Whoever's the closer in this bullpen is going to need support. Tonight, Ronald Belisario didn't get it in the top of the ninth. Fortunately, Moises Sierra backed him up with the game's last at-bat.
A bunch of factors contributed to Belisario's blown save, but the Indians handed the Sox their defensive miscue back in the bottom of the inning, and it turned into the game-winning run on Sierra's walk-off single. It wasn't pretty, but the White Sox swept the Indians regardless and hoisted their record back over the .500 mark.
Give Flowers credit for battling Shaw. He didn't take a lot of good swings against Cleveland's sidewinder (he threw his bat again), but he put the 11th pitch of the at-bat into play, and his bouncer to the left side turned into a baserunner when Mike Aviles bounced the throw, and Lonnie Chisenhall (updated) couldn't handle it.
Leury Garcia entered as a pinch runner and made his presence felt. He stole second, took third on Marcus Semien's fly to right center, and scored when Moises Sierra slapped a full-count cutter into right field for the winner.
The walk-off moment gave the blown save a sense of purpose. Otherwise, Robin Ventura would be under the microscope.
The top of the ninth started ominously when Belisario took a Michael Brantley line drive off his hip for an infield single. He stayed in the game, but he paid for poor decisions from elsewhere. For instance, he looked like he induced a double play ball when Jason Kipnis hit a hard grounder right at Adam Dunn. Dunn stepped on first, and had time to throw to second. Instead, he airmailed it over Alexei Ramirez' head and allowed Brantley to take second.
Belisario responded by getting Chisenhall to pop out. But that brought Jason Giambi to the plate.
Pop quiz: Which one of these batters would you rather face with two outs in the ninth, based on their numbers since 2013 entering the game:
- Player A: .176/.277/.361
- Player B: .284/.335/.468
Robin Ventura chose Player B, because Player A homered earlier in the game on a fat changeup. And so Ventura had Belisario walk the 43-year-old Giambi to bring a better hitter to the plate, and that better hitter lined a single to right to tie the game, despite Sierra's best efforts to save the game with his arm. His bat had to do it instead.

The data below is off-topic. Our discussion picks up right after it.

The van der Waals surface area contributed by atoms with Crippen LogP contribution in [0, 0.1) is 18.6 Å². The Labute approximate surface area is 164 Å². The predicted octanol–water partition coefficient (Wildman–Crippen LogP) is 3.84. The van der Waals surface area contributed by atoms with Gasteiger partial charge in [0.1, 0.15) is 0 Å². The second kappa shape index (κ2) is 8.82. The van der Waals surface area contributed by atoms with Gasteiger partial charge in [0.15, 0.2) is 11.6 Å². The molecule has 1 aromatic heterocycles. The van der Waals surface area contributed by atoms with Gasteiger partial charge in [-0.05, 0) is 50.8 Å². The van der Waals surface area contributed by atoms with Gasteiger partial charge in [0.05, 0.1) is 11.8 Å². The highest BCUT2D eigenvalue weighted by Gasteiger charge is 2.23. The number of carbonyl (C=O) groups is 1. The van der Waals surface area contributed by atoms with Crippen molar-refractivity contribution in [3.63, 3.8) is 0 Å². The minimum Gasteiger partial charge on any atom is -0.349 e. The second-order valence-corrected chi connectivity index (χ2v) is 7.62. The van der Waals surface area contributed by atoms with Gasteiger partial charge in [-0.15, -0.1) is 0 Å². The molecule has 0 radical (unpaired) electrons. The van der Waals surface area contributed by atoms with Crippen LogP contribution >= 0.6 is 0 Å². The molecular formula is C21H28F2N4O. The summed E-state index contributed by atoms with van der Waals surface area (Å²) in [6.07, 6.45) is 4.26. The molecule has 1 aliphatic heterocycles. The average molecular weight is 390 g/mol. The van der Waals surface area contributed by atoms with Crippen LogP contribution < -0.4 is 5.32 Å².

Nevertheless, the big picture says it's an impressive win. Hector Noesi started and turned in his best outing yet, allowing just the one run on five hits and zero walks over 7⅓ innings, and Javy Guerra picked him up to get through the eighth scoreless.
Meanwhile, the Sox persevered through failing to pick up much of what T.J. House threw. Cleveland's rookie starter outpitched Noesi through six, but he ended up with a no-decision thanks to the return of Semien's clutch hitting. Semien had to pick up a couple teammates -- Ramirez, who was thrown out at second for the first out after singling Dunn to third, and Flowers, who grounded out to short with the infield in to force the action on Semien. But Semien's seen worse, and he shot a pitch right back at Scott Atchison, who lifted his foot and let it pass on through to center for the game-tying single.
One inning later, the Sox grunted another run across the plate. Gordon Beckham drew a tough-assed nine-pitch walk, then took third on a hit-and-run with Conor Gillaspie's knockdown-shot single. Dayan Viciedo walked to load the bases, and Dunn cashed in the run with a sac fly to give the Sox their first lead of the game eight frames in.
*Beckham opened the game with an impressive diving stab and throw to take a single away from Brantley in the first inning.
*Noesi had to record the third out of the sixth twice, as a balk made one "final" pitch moot. That moved two runners into scoring position, but Kipnis grounded out to Dunn for the second third out.
Record: 28-27 | Box score | Play-by-play | Highlights